As I said in my previous post on the panel, I regret that we couldn’t get a magazine editor there. Bloggers — even those whose experience of magazines doesn’t extend past viewing The Devil Wears Prada — love to say that magazine editors accept gifts. And panelist Imran of The Business of Fashion made an excellent point when he argued that disclosure should be an issue for all forms of fashion media, not just blogs. That said, I’m tired of bloggers justifying their behavior by mewling, “But magazines do it.” Didn’t your mother ever say to you, “If your friend jumped off the Brooklyn Bridge, would you do it?” If she didn’t, she should have. Give me her number and I’ll call her and tell her that she was remiss as a parent. My point is you need to take responsibility for your own actions. Stop putting the blame Anna Wintour. Accept a new Prada bag every month if you like, but tell us you’re tight with Miuccia instead of telling us that other people do it too.
As for me, the name of my blog is Wendy Brandes Jewelry. I started this blog to promote my jewelry line. I think it’s boring to read nothing but press releases — and it’s certainly boring to write them — so I write about other topics too. Because I write about other topics, I often wonder if the name of the blog should be just “Wendy Brandes.” Maybe, I think, that would be less confusing to readers who come here and find that not every post is about jewelry. But then I become convinced that the opposite is true. It would be easier to change the name to “Wendy Brandes” if I only wrote about the jewelry. People would then understand it was a brand blog, just like they would know that blogs named Bergdorf Goodman or Marc Jacobs would be promoting a brand. (I personally wrote a brand blog for another designer for six months and I think the commercial intent of that blog was quite clear. ) So, as strange as it seems, it is because of the non-jewelry content that I am leaving the word “Jewelry” in the blog name for now, just to remind people that there is a business here. You can read more about the content of this blog here.
If I write about my friends, I’ll tell you they’re my friends. Designer Zang Toi is one of my dear friends. But I still buy nearly all my Zang Toi clothes. (He gave me a skirt as a birthday present in December and once threw in a pair of pants when I was buying a lot of other pieces.) If a company sends me a lot of shampoo or Minx gives me a free manicure as payment for using my photo in their publicity kit (ooh! bartering!), I’ll let you know. If a Prada bag shows up in the mail, believe me, I’ll let you know because I’ll be so fucking excited. I’ll keep it too. I’m not a journalist anymore. I can do what I want. Though maybe I’m just talking big, because I recently turned down product that was owed to me as compensation for work that I had performed. That situation helped convince me that people should only work for cash — not product, experience, contacts or anything else that could be incorrectly interpreted as a gift or a favor rather than payment for services rendered. In this instance, I decided I would rather feel underpaid than indebted.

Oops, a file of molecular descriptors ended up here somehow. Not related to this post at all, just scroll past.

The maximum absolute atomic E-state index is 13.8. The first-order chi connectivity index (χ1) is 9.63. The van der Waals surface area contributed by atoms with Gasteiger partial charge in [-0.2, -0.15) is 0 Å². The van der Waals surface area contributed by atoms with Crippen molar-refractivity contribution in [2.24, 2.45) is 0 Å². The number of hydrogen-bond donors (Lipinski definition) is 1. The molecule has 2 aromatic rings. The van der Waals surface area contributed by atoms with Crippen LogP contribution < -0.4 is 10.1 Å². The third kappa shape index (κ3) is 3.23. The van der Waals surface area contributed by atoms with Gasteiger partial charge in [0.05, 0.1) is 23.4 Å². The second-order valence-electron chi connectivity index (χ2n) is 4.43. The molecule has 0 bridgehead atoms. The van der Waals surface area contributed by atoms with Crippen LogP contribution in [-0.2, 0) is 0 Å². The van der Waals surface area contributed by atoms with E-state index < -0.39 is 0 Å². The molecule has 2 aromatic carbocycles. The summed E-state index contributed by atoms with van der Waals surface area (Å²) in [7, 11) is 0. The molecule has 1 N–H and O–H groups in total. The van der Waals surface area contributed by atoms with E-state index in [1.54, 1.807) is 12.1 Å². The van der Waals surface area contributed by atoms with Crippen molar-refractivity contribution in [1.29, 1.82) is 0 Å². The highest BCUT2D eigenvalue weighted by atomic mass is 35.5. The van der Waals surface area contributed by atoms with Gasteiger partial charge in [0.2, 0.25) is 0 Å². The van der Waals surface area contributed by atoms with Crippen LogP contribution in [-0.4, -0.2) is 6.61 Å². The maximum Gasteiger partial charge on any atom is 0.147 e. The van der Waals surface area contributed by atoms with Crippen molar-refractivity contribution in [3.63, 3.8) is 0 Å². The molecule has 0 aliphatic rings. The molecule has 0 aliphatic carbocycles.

Anyway, on the blog, I do aim to get all my facts straight and attribute everything properly. If I get a fact wrong, I’ll fix it as I did with this very post. I won’t apologize for my opinions unless you convince me that they’re deeply wrong. I won’t apologize for my sense of humor or my language. If you don’t like those, don’t come here. If you want to leave me an obnoxious comment, I might delete it and I won’t apologize for that either. I’ve been known to say, “I’m being a big hypocrite” in real life, so if I realize I’m being a big hypocrite on the blog, I’ll probably say so.
As for my jewelry itself, I often point out that I am inspired by antique and vintage looks, though I like to think I interpret that inspiration in a unique way. I don’t point out every single source of antique or vintage inspiration. I deliberately don’t study current jewelry designers’ work as much as I should (the reason to do it is to stay abreast of trends). I do the bare minimum so that I’m not totally out of the loop on what looks and price ranges are selling. I have abandoned ideas and works-in-progress that I felt were too similar to a competitor’s, even if I didn’t know about the competitor’s work when I started the piece. If one of my finished pieces bears a vague resemblance to a contemporary’s, I can honestly say that it’s a case of great minds think alike, on my part at least. I’ve been to jewelry trade shows and have seen that there’s next-to-nothing new under the sun, so I concede it’s hard to come up with an original idea. That said, if I think it is obvious that someone has copied me, I will call that bitch out. So stay away from my swear rings!
That’s enough about me. What about you?
UPDATED TO ADD: Jesse.anne.o has a good post on the issue from a reader’s perspective.